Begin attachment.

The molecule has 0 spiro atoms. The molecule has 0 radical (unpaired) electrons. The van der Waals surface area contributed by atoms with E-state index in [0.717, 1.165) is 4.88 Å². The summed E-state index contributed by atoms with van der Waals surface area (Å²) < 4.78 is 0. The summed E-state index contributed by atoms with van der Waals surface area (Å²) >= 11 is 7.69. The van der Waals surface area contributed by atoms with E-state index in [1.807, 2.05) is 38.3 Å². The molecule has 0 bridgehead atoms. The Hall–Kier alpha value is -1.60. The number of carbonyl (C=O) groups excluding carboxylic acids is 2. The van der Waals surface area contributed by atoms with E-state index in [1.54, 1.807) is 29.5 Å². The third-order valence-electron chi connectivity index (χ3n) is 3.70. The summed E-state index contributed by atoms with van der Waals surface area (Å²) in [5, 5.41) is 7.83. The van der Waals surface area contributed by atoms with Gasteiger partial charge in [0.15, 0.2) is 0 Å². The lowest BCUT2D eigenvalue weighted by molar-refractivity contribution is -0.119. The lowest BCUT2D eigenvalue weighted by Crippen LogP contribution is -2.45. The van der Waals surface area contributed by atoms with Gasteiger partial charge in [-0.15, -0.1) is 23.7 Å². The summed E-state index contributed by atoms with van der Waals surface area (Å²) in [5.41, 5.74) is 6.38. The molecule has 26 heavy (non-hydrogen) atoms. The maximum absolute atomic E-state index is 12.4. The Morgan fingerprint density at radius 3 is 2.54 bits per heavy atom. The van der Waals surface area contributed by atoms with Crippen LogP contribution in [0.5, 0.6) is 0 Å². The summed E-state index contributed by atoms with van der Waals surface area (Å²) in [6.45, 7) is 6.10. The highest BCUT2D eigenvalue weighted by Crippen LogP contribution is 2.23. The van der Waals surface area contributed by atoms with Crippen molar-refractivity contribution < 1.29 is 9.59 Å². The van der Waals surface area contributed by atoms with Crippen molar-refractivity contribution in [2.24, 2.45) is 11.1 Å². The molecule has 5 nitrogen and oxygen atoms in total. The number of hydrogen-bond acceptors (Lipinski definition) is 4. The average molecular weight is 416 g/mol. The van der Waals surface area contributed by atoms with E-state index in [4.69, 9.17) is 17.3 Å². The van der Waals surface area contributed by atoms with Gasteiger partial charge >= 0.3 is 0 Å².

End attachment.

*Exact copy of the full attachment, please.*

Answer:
The molecule has 0 spiro atoms. The molecule has 0 radical (unpaired) electrons. The van der Waals surface area contributed by atoms with E-state index in [0.717, 1.165) is 4.88 Å². The summed E-state index contributed by atoms with van der Waals surface area (Å²) < 4.78 is 0. The summed E-state index contributed by atoms with van der Waals surface area (Å²) >= 11 is 7.69. The van der Waals surface area contributed by atoms with E-state index in [1.807, 2.05) is 38.3 Å². The molecule has 0 bridgehead atoms. The Hall–Kier alpha value is -1.60. The number of carbonyl (C=O) groups excluding carboxylic acids is 2. The van der Waals surface area contributed by atoms with E-state index in [1.54, 1.807) is 29.5 Å². The third-order valence-electron chi connectivity index (χ3n) is 3.70. The summed E-state index contributed by atoms with van der Waals surface area (Å²) in [5, 5.41) is 7.83. The van der Waals surface area contributed by atoms with Gasteiger partial charge in [0.15, 0.2) is 0 Å². The lowest BCUT2D eigenvalue weighted by molar-refractivity contribution is -0.119. The lowest BCUT2D eigenvalue weighted by Crippen LogP contribution is -2.45. The van der Waals surface area contributed by atoms with Gasteiger partial charge in [-0.15, -0.1) is 23.7 Å². The summed E-state index contributed by atoms with van der Waals surface area (Å²) in [5.41, 5.74) is 6.38. The molecule has 26 heavy (non-hydrogen) atoms. The maximum absolute atomic E-state index is 12.4. The Morgan fingerprint density at radius 3 is 2.54 bits per heavy atom. The van der Waals surface area contributed by atoms with Crippen LogP contribution in [0.5, 0.6) is 0 Å². The summed E-state index contributed by atoms with van der Waals surface area (Å²) in [6.45, 7) is 6.10. The highest BCUT2D eigenvalue weighted by Crippen LogP contribution is 2.23. The van der Waals surface area contributed by atoms with Crippen molar-refractivity contribution < 1.29 is 9.59 Å². The van der Waals surface area contributed by atoms with Crippen molar-refractivity contribution in [2.24, 2.45) is 11.1 Å². The molecule has 5 nitrogen and oxygen atoms in total. The number of hydrogen-bond acceptors (Lipinski definition) is 4. The average molecular weight is 416 g/mol. The van der Waals surface area contributed by atoms with E-state index in [4.69, 9.17) is 17.3 Å². The van der Waals surface area contributed by atoms with Gasteiger partial charge >= 0.3 is 0 Å².